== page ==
I put a question mark in the title, as there's still some uncertainty about how much mayhem there'll be. That being said, the ingredients are more or less coming together for a severe weather outbreak on Christmas Day in Louisiana, Mississippi, Alabama and the Florida panhandle.
Moisture, instability, shear and trigger will all be there, and I've got the corresponding maps below. But to summarize: dewpoints will be in the mid to upper teens; MLCAPE will be in excess of 1000 and, in some cases, 2000 J/kg; shear will be plentiful, with deep shear around 50 knots and 0-1 km shear around 30; the triggers will be numerous, including likely seabreeze interactions as well as a cold front.
So, what could happen?
Scenario 1) the warm sector lights up with tornadic supercells
Scenario 2) the warm sector is clagged in with low cloud and fog, eliminating any severe weather threat
Scenario 3) the warm sector is capped, leading to only cold front convection
Scenario 1 seems to be fairly likely right now, although there may be so many storms that they destructively interfere with one another. Scenario 2 looks unlikely, as for that to happen you need to have a strong inversion due to really warm air aloft (~850 mb) to trap things, and that's not currently forecast. Scenario 3 also looks unlikely, as there's little cap to speak of forecast.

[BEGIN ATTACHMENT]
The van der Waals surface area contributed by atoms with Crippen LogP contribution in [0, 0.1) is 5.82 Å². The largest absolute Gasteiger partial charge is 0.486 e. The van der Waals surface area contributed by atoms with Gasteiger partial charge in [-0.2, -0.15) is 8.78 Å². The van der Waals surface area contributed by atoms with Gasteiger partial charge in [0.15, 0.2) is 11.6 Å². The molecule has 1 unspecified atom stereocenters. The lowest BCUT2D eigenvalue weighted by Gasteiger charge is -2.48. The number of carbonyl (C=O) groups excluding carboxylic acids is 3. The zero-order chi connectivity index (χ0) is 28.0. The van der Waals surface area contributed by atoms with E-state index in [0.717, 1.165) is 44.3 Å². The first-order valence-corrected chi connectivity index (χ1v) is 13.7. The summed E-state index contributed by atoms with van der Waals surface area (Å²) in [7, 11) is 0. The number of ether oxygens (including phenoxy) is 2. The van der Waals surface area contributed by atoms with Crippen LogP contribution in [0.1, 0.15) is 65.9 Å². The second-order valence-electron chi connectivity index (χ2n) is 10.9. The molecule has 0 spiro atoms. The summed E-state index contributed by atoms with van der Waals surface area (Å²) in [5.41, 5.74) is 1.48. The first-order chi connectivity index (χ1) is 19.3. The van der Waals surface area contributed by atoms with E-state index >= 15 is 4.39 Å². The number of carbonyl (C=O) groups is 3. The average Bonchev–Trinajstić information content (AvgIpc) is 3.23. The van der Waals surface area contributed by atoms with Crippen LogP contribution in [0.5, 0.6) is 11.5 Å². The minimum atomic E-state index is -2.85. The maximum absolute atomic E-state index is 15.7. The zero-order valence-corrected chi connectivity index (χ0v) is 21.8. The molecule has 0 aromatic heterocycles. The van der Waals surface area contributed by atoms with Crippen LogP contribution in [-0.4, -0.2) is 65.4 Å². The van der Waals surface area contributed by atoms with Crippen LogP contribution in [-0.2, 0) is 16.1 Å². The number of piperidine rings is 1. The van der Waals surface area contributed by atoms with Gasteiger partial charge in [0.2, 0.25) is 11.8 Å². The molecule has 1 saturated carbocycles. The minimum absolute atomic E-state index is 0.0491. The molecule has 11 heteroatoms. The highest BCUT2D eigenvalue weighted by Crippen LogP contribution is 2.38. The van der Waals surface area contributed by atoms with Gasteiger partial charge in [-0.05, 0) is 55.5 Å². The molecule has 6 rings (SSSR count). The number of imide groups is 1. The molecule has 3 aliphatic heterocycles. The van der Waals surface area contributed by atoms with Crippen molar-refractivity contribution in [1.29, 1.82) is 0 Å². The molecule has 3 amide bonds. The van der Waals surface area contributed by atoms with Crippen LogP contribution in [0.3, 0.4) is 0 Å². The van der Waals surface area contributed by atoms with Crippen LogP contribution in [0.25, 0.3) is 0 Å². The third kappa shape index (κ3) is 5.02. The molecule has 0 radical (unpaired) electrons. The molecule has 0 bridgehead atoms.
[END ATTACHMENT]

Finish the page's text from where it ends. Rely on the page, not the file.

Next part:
The most favourable juxtaposition of instability and shear looks to be from about central Louisiana to western Mississippi, with a second area in southern Alabama. That being said, it appears that the strength of tornadoes may be somewhat mitigated because of what the forecast soundings in the warm sector are showing: modest, at most, low-level instability, usually necessary for strong low-level vertical motion. As well, low-level turning of the winds isn't tremendous, albeit adequate for tornadic supercells. If winds can back locally, though, then that'll increase the helicity a lot.
The place where forecast soundings do show stronger low-level instability is in western Louisiana, that being along the cold front. So if the cold front isn't too aggressive and surface winds can stay backed, the area of strongest storms and highest tornado chances would be here.
Last two things about these storms: they are going to have low cloud bases. As in almost at the ground. So any storms that do form will make it very dark, almost impossible to see what's coming. Second, a lot of these storms could go well after nightfall. If, indeed, they do contain tornadoes, this would be the most dangerous time--tornadoes at night are that much more dangerous.
I hope people keep an eye on the weather on the Gulf Coast on Christmas Day.